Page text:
odd circumstance happened at Mr. Lamb's! The Catholic


in his turn deride re- -a wasp's nest was taken by the usual meformed worship, the vital Christianity cant. thod of suffocation, and brought into the The Quaker silence may be described as parlour to show the family. They went out striking him with awe-till a speaker rose. to walk, and left it there. By the time they

Astonishment at the taxes. Stopt win- returned, the wasps were recovered, and dows.

they found them all flying about the Heretical intolerance. Elizabeth's persecution of the Puritans. Birmingham riots. Dr. Hunter's Museum. I can borrow Apostle Spoons.

Carlisle's book. Horses' tails and ears.

Crimping. Pressing. Wall bills in London. Persons lost. Re- State of the poor. Laws of settlement. wards for apprehending murderers. Quack Universities. The seminaries of our clerbills. Debating societies, &c. &c.

gymen. Fashions. The pudding cravatts invent- Excellent roads in England; their dised to hide a poultice. Two watches. Many advantages not obvious. The servants who under-waistcoats and the coat at the same go to summerize in the country with their time dragged back over the shoulders. Hands in the coat-pockets. Bandalores.

| This was his early friend, T. P. Lamb, Esq. Padded coats to look broad-breasted.

of Mountsfield Lodge, near Kye.-J. W. W.


masters, corrupt the women. An emulation | fully there, and are very effectual, being of folly and extravagance is excited. The sown and planted by the Romans for chiprovisions are carried to the great towns, rurgical uses.—R. B. Adm. Curios. and thus rendered scarce and dear on the spot.

GONDOMAR bade a Spanish post who was The Catholics' defence of relics, of cere- returning to his own country remember him monious worship, of regulated convents, of to the sun, for it was a long time since he purgatory, of a cheerful Sunday. Prayers had seen him here, and he would be sure to for the dead, do they not produce a good find him in Spain.—R. B. effect upon the living ? Protestant absolution.

FANATICS at Newbury. — Adm. Curios., The English have no business to abuse p. 12. Spanish oppressions and cruelty. The East Indies. The West. The scalping in Ame

GARSTANG.–Cyclopædia. rica. Ireland. Never let them abuse Alva.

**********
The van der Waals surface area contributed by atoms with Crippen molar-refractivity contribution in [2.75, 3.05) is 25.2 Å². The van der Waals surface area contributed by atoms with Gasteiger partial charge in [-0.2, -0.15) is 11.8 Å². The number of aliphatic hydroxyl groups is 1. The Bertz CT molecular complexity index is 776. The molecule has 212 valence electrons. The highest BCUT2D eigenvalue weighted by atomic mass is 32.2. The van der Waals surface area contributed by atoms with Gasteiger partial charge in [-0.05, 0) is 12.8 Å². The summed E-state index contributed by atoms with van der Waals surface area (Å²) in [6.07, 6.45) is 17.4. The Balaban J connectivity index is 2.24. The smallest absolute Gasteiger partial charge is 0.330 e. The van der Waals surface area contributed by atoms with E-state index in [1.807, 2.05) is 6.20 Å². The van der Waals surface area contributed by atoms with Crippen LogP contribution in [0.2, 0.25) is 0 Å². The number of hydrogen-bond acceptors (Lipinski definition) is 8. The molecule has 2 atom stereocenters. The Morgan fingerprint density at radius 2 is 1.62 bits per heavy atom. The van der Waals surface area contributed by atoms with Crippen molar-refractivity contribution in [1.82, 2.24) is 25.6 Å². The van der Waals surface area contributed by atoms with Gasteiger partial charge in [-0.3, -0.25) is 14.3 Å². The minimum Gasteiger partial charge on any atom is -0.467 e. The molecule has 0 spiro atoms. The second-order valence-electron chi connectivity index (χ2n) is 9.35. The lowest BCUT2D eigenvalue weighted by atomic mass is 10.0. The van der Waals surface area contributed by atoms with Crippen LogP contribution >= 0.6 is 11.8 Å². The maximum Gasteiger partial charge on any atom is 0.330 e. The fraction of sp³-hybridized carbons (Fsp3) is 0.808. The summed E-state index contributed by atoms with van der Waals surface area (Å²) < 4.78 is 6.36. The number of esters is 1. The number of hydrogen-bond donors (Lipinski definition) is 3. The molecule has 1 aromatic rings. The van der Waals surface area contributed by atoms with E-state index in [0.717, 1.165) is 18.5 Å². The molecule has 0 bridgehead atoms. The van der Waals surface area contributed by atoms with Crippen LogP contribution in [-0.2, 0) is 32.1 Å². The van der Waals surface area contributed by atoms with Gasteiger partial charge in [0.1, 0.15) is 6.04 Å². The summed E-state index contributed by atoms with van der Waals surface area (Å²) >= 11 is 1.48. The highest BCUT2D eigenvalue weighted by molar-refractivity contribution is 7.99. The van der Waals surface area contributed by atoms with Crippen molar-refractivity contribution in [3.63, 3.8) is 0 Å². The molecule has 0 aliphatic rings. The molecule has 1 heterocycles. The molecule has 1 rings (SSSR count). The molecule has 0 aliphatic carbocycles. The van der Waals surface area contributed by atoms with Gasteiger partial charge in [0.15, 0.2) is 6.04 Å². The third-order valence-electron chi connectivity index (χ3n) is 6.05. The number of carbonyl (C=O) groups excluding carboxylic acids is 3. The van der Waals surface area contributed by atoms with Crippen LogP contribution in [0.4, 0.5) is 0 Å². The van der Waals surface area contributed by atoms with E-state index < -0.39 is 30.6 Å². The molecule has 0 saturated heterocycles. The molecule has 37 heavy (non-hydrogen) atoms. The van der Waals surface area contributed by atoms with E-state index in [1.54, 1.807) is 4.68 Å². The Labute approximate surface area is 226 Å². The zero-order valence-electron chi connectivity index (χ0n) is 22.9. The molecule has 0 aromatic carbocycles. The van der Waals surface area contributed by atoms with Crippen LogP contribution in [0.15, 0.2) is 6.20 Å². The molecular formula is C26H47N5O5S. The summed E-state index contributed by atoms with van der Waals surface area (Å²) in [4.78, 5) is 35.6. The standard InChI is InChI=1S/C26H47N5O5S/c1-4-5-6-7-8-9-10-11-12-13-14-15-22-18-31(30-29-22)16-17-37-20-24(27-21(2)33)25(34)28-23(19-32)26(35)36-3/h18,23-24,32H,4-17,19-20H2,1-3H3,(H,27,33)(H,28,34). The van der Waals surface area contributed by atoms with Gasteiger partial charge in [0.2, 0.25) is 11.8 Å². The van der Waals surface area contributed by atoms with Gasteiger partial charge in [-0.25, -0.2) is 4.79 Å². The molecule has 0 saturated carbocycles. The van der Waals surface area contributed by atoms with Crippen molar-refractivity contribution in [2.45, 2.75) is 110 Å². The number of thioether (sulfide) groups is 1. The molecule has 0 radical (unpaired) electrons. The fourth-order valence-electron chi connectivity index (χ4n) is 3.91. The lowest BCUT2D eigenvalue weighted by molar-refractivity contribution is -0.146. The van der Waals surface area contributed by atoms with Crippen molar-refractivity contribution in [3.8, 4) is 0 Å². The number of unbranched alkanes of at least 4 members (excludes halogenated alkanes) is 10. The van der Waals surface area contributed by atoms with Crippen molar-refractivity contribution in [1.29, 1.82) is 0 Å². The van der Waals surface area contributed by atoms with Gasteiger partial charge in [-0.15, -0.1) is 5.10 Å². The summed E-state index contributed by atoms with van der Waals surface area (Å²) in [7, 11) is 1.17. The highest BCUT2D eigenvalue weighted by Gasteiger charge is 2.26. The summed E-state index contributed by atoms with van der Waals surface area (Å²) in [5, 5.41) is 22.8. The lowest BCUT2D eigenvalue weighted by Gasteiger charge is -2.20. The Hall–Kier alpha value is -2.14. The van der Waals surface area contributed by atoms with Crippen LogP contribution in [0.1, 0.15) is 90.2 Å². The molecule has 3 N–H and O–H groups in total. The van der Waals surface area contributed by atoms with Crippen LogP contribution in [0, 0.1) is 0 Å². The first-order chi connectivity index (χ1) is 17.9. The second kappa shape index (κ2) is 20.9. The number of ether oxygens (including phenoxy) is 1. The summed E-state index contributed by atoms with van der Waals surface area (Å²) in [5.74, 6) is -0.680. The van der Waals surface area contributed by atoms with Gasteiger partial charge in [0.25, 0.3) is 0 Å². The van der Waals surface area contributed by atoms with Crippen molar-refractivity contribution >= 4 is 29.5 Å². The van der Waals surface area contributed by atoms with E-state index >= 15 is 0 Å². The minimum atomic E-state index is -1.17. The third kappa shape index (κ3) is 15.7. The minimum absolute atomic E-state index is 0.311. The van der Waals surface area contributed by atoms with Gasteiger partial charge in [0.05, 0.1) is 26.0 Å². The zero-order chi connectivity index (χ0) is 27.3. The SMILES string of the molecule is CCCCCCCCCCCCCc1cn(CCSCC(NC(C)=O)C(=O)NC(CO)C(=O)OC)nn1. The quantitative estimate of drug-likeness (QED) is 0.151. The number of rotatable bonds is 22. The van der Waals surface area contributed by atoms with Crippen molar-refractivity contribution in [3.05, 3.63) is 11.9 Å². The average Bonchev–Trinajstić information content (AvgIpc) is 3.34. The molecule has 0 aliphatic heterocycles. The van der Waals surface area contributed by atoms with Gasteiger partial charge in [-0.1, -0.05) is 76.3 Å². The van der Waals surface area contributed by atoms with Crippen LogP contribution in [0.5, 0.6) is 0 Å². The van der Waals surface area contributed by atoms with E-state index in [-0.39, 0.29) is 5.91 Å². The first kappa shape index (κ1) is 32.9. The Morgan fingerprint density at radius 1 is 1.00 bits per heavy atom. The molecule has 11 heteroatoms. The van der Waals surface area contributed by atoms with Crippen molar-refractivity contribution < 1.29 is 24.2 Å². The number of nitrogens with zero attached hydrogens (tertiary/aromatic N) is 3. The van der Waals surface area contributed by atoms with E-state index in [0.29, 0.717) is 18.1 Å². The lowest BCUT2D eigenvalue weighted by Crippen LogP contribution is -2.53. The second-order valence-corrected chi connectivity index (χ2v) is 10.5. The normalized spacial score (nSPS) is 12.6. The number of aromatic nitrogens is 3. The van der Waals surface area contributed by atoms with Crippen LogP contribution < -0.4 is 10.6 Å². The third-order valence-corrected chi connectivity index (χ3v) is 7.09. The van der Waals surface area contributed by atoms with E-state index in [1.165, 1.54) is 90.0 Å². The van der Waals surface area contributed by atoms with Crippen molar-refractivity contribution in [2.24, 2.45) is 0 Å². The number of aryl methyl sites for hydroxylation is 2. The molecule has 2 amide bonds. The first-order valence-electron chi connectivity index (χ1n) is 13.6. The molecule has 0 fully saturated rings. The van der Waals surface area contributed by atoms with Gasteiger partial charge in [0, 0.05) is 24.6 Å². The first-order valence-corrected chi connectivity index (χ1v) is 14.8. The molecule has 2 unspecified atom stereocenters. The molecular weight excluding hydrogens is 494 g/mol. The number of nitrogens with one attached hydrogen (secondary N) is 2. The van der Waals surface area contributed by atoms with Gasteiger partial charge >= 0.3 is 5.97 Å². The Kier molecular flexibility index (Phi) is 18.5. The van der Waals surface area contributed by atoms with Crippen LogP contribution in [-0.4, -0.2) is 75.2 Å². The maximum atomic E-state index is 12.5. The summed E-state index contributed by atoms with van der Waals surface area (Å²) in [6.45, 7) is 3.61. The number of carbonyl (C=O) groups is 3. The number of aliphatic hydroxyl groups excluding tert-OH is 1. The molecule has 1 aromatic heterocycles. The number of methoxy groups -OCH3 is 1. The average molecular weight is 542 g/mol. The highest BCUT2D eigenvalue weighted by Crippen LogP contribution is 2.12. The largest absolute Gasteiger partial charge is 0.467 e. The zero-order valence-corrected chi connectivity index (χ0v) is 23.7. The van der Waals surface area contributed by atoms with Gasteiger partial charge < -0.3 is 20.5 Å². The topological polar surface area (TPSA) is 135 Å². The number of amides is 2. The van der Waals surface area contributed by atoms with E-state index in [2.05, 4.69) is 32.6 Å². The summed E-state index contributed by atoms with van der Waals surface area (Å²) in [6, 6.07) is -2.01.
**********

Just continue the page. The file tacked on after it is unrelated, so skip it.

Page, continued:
“Regnum Diabolorum,” was a phrase apBesides, English atrocities have been always perpetrated by petty rascals ; there plied to England, and common in unconhas been nothing to counterbalance it in sidering foreigners' mouths. — Preface to

MOLESWORTH's Account of Denmark. their character, as in Cortes—even in Pizarro. Wyoming. Glencoe.

LONDON consumes butcher's-meat to the The remarkable instance of honour in the

amount of seven millions sterling annually. Spanish prisoner, in Richard II.'s reign. Fox-hunting.

A CALF fed for the London market is said Stone the plumbs. If this were a dead

to consume as much milk as would make a language, said a Frenchman to me,—what

hundred weight of cheese. would an antiquarian make of that phrase?

There is a Committee of Art or of Taste “What is thy disease—a consumption ? who decide upon the designs sent in for indeed a certain messenger of death; but public monuments. The best artists will not know, that of all the bayliffs sent to arrest

enter into such a competition, very properly us for the debt of nature, none useth his

not chusing to trust their reputation to the prisoners with more civility and courtesie." opinion of men whom they may not deem -FULLER. Sermon-Life out of Death.

competent judges. An inferior one will send

in several designs, speculating upon the MEMORANDUM.—Dr. Fothergill intended doctrine of chances, and the speculation anto leave "a pretty large collection of Quaker

There is a monument to Captain Tracts to the Meeting to which he then be

in St. Paul's, of which the history is

this. longed, in Peter's Court, Westminster.”

Ross sent in several designs. The Nichols's Anecdotes.